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RIT develops interdisciplinary master's degree in artificial intelligence | RIT – rit.edu

RIT has created a new master’s degree in artificial intelligence, geared toward aspiring AI professionals from a variety of academic backgrounds.
Rochester Institute of Technology is offering a new master’s degree in artificial intelligence (AI). The program begins in fall 2023 and enrollment is now open.
The Master of Science degree aims to prepare students from diverse educational backgrounds to become well-rounded AI professionals. Graduates will develop skills in designing, developing, and deploying AI systems, as well as understanding and analyzing AI’s impact on society and policy.
“AI is now extensively used across our society—it has moved out of labs and into our homes and work environments,” said Cecilia Alm, professor in RIT’s Department of Psychology and joint program director of the master’s in AI. “Because of that, industry is looking for well-rounded AI professionals who understand both the algorithms and the impacts these technologies have.”
To meet these demands, RIT is creating a holistic program that is interdisciplinary and has technical rigor. The collaboratively delivered program jointly draws from strengths across the university. It is housed in the Golisano College of Computing and Information Sciences and also leverages faculty expertise from the College of Liberal Arts, College of Science, and Kate Gleason College of Engineering.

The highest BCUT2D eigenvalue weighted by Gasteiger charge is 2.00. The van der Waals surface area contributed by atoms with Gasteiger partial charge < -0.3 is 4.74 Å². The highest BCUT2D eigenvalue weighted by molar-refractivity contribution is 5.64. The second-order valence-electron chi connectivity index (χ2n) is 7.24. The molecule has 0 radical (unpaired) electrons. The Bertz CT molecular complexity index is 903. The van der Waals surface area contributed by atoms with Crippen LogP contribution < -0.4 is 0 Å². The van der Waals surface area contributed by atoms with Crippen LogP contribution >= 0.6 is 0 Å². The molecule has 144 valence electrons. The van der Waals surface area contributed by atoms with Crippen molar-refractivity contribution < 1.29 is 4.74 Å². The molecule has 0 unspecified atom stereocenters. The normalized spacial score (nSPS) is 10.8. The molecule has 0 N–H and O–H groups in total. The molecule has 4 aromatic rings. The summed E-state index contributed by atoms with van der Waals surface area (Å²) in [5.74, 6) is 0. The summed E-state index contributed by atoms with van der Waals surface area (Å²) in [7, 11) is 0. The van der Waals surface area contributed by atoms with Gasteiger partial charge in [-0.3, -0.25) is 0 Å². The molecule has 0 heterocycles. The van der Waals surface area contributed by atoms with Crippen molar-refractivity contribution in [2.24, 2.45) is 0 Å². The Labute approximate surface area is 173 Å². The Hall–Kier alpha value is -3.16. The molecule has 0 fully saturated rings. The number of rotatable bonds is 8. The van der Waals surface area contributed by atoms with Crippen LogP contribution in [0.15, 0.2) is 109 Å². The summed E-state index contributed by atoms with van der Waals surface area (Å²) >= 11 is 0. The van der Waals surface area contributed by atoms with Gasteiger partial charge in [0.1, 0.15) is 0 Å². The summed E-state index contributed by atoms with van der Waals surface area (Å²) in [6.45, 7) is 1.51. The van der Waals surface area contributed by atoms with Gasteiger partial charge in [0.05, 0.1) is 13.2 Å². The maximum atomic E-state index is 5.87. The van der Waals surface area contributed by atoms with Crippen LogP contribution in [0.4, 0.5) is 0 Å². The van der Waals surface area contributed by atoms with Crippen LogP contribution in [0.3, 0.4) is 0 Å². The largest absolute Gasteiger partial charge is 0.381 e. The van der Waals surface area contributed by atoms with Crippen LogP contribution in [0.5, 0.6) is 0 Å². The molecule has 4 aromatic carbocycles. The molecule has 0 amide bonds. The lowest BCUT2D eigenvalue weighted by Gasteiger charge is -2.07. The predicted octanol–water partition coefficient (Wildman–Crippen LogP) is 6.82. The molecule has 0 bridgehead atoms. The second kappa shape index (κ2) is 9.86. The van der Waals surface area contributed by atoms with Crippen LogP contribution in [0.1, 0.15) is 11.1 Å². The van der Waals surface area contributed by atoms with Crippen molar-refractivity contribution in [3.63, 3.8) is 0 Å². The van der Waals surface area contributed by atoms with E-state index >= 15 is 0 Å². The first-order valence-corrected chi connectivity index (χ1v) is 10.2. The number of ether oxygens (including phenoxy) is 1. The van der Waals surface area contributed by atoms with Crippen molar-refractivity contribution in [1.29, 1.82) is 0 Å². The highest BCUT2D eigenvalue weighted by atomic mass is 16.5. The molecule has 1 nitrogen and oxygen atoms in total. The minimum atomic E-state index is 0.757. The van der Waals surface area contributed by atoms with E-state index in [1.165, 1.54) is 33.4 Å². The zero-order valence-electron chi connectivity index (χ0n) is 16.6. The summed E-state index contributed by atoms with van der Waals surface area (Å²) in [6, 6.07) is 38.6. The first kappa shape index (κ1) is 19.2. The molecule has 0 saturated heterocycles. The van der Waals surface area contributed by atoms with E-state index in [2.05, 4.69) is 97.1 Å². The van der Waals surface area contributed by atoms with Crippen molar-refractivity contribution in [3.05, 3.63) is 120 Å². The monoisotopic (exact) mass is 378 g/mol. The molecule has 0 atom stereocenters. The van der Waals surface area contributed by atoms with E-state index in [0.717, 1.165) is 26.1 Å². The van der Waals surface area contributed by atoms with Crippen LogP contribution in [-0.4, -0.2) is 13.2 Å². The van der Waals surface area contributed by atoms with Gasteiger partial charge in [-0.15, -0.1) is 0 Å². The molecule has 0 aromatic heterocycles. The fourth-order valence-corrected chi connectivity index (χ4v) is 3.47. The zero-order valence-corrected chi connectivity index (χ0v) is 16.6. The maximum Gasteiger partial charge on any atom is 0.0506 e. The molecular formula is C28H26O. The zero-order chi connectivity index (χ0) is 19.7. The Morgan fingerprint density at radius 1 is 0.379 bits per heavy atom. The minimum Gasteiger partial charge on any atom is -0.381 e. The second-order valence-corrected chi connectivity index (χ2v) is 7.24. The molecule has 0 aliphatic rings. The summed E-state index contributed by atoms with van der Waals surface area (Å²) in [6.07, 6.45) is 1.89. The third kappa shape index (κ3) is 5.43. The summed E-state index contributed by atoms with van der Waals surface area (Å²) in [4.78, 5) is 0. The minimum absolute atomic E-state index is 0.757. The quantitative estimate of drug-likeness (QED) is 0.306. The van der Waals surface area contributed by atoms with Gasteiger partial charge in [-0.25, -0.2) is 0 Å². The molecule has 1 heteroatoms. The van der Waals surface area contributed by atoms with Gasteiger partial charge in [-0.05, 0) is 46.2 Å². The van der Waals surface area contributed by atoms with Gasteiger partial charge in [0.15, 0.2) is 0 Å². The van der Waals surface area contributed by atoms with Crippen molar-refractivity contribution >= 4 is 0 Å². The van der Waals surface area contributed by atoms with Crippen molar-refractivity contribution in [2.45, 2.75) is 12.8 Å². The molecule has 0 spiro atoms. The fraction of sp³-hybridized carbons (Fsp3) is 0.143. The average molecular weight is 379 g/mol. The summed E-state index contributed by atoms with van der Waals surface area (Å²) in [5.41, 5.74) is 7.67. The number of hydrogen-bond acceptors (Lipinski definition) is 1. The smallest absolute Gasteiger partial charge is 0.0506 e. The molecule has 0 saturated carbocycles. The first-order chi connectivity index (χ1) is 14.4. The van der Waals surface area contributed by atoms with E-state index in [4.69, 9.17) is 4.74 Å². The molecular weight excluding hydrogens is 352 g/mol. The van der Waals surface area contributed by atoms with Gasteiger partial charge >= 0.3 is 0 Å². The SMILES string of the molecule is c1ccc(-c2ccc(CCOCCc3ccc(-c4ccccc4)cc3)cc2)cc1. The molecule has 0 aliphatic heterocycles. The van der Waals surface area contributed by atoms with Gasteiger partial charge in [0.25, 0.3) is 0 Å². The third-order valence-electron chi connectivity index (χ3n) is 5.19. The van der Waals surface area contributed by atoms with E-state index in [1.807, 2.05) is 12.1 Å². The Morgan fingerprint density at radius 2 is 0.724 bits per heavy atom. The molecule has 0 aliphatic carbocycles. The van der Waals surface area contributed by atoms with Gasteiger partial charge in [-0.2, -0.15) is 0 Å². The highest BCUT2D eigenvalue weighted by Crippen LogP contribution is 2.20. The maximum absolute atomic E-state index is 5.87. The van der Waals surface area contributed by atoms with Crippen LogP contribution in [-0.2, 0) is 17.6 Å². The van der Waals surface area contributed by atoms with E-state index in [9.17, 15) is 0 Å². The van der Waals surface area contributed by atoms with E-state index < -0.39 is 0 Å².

“Our graduates will have understanding of AI’s technical-scientific underpinnings, as well as valuable experience with real-world uses of AI,” said Alm. “Students will additionally have opportunities to explore future domains of AI and analyze the societal implications they could have.”
Core courses in the program focus on AI foundations, mathematical methods, ethics, machine learning (including deep learning), and research methods. Students will also select elective courses that tailor their experience to specific domains of AI. While some students focus on longstanding traditions in AI—including machine learning, natural language processing, robotics, or computer vision—others may choose to study areas such as sociotechnical AI analysis and policy or neuromorphic computing.
Students in the AI program will also benefit from experiential learning and gain career-enhancing experience through project-based coursework. In a capstone, or an optional thesis, students will apply their skills to evaluate and investigate a specific area in artificial intelligence.
The new RIT degree program comes at a time when technology companies are seeking highly skilled AI workers, including senior AI software developers, AI design researchers, AI policy analysts, and machine learning engineers. In its Future of Jobs Report 2020, the World Economic Forum predicts that 97 million new artificial intelligence jobs will be created by 2025, as humans and intelligent systems increasingly solve problems together. More than 40 countries have created national strategic plans for AI, as they vie for AI success.
“Due to the growing demand for AI workers across society and industry sectors, this degree is open to people from a wide variety of backgrounds—not just computer scientists and mathematicians,” said Matt Huenerfauth, dean of RIT’s Golisano College of Computing and Information Sciences.
The 30 credit-hour graduate program typically takes two years to complete. In addition to the on-campus program beginning in fall 2023, organizers additionally plan to offer a fully online version of the program starting in fall 2024.
For more information, go to the artificial intelligence Master of Science degree webpage.
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